“They’ve already been hit by a chronic condition which is life-limiting and it’s like ‘What can we do? … Antibiotics: we’ll do it. Immunisation: we’ll do it.’” (Participant 6).
It was suggested that there was greater awareness and acceptance amongst parents whose children have more serious health conditions. Whereas for other parents, they can be unaware about the child’s eligibility to receive certain immunisations: “[S] ome patients … get it done every year; they’re knowledgeable about why they need it. I think other patients are surprised when you recommend it.” (Participant 4).
Concerns about safety and effectiveness were suggested as being common reasons for hesitancy, as were misconceptions surrounding the rational and need for influenza vaccination. Additionally, reluctance was reported for children who are prone to seizures due to fears they would “get a temperature with the vaccine” (Participant 4).
“[W] e have that constant battle with the families and their perception of the safety or the sequelae of being vaccinated. So, I spend a big chunk of clinic just convincing people.” (Participant 6)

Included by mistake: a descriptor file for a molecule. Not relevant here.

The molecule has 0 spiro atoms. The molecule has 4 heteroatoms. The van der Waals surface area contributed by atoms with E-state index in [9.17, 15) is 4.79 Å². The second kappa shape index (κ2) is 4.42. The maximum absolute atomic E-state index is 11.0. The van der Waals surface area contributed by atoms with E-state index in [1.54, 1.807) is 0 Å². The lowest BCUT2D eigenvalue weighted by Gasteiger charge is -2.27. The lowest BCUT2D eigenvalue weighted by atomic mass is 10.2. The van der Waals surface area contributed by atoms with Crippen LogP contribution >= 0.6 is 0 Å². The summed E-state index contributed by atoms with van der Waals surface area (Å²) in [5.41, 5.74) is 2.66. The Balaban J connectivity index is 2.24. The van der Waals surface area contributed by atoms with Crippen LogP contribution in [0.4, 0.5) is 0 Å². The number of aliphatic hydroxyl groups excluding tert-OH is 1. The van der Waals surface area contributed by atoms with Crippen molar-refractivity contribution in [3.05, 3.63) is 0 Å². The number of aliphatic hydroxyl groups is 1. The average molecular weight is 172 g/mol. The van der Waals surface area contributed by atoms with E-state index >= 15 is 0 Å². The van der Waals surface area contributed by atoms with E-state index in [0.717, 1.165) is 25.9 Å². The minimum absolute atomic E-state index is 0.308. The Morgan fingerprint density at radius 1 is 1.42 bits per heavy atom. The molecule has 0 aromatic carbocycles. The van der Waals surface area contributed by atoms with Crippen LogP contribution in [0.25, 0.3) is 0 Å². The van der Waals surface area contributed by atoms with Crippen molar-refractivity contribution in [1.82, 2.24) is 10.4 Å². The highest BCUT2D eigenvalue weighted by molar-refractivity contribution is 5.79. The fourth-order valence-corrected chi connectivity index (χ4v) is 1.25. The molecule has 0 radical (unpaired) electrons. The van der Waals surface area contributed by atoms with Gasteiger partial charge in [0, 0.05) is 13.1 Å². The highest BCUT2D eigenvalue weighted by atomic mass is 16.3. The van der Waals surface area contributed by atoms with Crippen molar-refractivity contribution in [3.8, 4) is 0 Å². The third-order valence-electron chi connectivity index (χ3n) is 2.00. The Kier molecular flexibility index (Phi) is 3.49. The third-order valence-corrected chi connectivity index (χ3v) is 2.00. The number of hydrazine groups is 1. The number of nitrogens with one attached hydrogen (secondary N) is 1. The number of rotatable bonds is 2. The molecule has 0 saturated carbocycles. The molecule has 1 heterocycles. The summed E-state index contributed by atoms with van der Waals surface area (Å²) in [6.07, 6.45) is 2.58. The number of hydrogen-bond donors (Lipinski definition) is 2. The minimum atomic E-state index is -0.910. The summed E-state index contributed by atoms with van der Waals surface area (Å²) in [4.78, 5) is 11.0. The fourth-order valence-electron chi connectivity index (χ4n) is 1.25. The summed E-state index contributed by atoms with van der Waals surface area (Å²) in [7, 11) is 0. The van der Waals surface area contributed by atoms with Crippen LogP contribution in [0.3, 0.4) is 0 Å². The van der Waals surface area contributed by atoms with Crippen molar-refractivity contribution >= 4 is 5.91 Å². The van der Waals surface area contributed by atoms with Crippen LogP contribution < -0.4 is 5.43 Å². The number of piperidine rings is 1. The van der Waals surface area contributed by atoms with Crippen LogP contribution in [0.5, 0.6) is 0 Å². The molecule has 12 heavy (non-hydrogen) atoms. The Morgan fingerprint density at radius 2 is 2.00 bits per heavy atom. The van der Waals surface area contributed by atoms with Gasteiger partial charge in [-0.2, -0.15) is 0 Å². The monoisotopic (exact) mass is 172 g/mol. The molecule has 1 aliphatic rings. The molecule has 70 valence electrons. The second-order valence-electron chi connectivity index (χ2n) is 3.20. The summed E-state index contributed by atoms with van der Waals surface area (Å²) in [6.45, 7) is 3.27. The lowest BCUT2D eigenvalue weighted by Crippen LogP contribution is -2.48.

Staff members have difficulties with keeping up to date with recommendations
Participants expressed difficulties in keeping up with the recommendations stating, “[They] keep changing [and] … as clinicians … it’s not at the top of your head until it’s there” (Participant 3). Others were concerned about the distribution of knowledge, particularly among HCWs with limited exposure to influenza or infectious diseases: “I think people who work in the field tend … to have more knowledge about who is at risk, … what vaccines are available, and how to access them. But that’s not everyone who needs to be reached. There are many more providers than that who are responsible for recommending and providing [the] … vaccine.” (Participant 1).
These issues were exacerbated by a perceived lack of direction. Participants felt there was little guidance on vaccine issues and were unsure where to acquire information: “There’s no one person to coordinate … and there’s no one person that deals with immunisations … People are sort of going around [asking] ‘What’s happening with the flu vaccine, and what is it?... Is it quadrivalent? … Is it activated?’” (Participant 15).